The Cavendish Historical Society's accepts tax-deductible contributions to help preserve our history. You can reach us at firstname.lastname@example.org 802-226-7807 or PO Box 472 Cavendish, VT 05142 The CHS Museum is located at 1958 Main Street (Route 131) in Cavendish.
Thursday, December 17, 2015
How Did Cavendish’s Settlers Celebrate Christmas?
The first settlers
in Cavendish, including the “pioneer” families (squatters), along with the
Coffeens, Duttons and Proctors, most likely didn’t celebrate Christmas.
Since the Bible provides no reference as to when
Christ was born, early Christians used the winter solstice customs as a way to
convert “pagans.“ Many Christmas customs date back to Saturnalia-the Roman
festival of light leading to the winter solstice and Sol Invictus, the
“Birthday of the Unconquerable Sun.”
Throughout history, humans have observed solstice and created spiritual and
cultural traditions to celebrate the rebirth of sunlight after the darkest
period of the year.
While the Catholic Church embraced Christmas, along
with the Anglicans, Lutherans and Dutch Reformed, Puritans banned it. The
Puritan argued that the selection of the date was an early Christian hijacking
of a Roman festival, and to celebrate a December Christmas was to “defile
oneself by paying homage to a pagan custom.”
For a while in 17th century New England,
Christmas was illegal. Eighteenth century New Englanders viewed
Christmas as the representation of “royal officialdom, external interference in
local affairs, dissolute behavior, and an impediment to their holy mission.”
Once legal, Christmas celebrations were discouraged. It
is unlikely that the early settlers in Cavendish would have openly celebrated
Christmas since they were not of the faiths that did-Coffeen and Dutton were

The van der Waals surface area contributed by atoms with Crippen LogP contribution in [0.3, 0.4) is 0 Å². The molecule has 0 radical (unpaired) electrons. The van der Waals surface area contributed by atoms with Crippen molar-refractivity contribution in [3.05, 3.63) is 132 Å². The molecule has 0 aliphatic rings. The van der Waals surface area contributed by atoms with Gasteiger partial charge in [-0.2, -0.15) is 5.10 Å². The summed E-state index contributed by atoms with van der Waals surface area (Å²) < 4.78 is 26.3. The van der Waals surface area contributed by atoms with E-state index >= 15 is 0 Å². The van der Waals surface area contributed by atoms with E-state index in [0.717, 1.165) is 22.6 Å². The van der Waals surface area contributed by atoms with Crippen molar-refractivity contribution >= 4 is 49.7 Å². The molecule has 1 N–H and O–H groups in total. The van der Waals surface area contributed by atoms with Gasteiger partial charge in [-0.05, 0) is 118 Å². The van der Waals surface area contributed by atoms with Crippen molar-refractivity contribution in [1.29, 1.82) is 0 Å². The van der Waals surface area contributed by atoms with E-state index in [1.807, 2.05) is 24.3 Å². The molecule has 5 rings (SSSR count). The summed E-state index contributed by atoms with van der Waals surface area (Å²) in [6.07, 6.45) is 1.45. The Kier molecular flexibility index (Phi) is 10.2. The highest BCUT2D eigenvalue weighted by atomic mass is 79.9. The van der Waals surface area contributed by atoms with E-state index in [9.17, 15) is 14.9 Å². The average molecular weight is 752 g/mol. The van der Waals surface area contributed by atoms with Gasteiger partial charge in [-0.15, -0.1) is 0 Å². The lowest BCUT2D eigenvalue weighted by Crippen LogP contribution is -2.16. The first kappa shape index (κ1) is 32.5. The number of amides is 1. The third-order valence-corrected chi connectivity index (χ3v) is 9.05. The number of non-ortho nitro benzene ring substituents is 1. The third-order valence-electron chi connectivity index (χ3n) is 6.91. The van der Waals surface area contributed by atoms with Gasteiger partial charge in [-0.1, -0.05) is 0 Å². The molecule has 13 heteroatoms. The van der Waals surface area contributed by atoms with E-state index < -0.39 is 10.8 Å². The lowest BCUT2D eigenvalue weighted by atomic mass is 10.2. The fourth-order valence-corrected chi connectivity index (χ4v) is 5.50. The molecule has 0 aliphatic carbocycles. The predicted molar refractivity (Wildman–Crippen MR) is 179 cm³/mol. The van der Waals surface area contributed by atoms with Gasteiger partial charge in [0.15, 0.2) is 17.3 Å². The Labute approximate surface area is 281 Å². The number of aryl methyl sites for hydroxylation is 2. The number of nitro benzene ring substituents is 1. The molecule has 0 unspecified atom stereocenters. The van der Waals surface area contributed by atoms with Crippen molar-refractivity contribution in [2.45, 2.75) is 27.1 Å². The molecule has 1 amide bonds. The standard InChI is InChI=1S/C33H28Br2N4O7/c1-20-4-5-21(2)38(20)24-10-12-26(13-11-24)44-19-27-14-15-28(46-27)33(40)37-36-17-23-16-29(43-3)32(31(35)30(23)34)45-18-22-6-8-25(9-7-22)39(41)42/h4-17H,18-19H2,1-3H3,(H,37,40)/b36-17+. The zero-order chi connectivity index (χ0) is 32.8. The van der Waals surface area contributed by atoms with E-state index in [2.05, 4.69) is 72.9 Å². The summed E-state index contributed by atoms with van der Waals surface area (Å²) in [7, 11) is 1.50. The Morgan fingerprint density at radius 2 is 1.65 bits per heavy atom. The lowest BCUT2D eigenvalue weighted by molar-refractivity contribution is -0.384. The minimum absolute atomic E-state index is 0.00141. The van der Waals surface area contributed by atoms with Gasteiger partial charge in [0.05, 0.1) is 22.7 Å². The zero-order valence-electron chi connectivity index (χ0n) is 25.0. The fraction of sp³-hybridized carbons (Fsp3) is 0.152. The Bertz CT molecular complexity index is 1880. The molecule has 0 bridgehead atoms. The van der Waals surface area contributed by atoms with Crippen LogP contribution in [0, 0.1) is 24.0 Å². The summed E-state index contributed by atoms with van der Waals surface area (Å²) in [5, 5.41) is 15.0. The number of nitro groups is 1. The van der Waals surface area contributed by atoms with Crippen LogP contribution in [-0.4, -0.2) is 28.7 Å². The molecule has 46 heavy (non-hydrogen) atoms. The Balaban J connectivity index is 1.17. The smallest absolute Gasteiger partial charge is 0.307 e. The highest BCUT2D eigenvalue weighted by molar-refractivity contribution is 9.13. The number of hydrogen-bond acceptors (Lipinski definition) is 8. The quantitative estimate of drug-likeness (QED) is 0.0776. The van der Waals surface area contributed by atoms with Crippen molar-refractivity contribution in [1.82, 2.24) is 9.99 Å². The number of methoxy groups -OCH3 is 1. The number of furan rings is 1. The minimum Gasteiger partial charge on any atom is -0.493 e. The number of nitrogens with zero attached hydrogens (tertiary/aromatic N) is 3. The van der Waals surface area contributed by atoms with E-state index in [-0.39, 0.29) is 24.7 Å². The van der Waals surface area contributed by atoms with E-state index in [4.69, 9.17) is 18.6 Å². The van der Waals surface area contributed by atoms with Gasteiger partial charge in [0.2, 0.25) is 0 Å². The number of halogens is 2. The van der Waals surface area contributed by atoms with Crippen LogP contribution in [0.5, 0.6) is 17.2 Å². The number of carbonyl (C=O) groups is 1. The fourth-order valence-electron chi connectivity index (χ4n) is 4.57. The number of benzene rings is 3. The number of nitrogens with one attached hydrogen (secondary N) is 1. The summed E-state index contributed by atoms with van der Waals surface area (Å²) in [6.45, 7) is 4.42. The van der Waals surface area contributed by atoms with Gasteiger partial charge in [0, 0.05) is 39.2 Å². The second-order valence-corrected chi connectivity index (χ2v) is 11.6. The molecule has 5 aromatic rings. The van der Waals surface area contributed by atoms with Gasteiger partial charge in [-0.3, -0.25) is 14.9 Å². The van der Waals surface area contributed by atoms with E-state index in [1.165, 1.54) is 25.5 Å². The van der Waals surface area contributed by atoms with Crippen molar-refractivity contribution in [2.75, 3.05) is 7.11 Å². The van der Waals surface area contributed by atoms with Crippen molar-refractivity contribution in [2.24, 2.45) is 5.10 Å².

Universalists-nor was it “politically correct.”
It wasn’t until about 1840-1850 that celebrating
Christmas became more widespread. Though, as late as 1870, classes were
scheduled in Boston public schools on Christmas Day and children were punished if they chose to “stay home beneath the Christmas tree.” That same
year, December 25, was declared a federal holiday in the US.
1823 Clement C. Moore wrote “A Visit from St. Nicholas” (known today as “The
Night Before Christmas”) for his children. He was an American Professor of
Oriental and Greek Literature at the General Theological Seminary of the Protestant
Episcopal Church. The poem becomes widely circulated and sets many of the ideas
about Santa Claus.
1836 Alabama was the first state to legally recognize Christmas
1839 Prince Albert, native of Germany married Victoria ushering in the Victorian
age of Christmas customs, including the Christmas tree.
1840s Irish workers on the railroads brought their families to settle in
Cavendish and held services in their homes whenever a priest was available.
They would have brought their Christmas traditions with them. It wouldn’t be
until 1860 before they had a church-Holy Name of Mary.
1843 John Calcott Horsley illustrated the first Christmas card, which read
“A Merry Christmas and a
First printed Christmas card.
Happy New Year.” Charles Dickens published “A
Christmas Carol” in London.
1847 August Imgard, a German immigrant, used candy canes to decorate a
Christmas tree in Wooster, Ohio
1870 Christmas becomes a Federal holiday.
1890 All states and US Territories acknowledge Christmas as a legal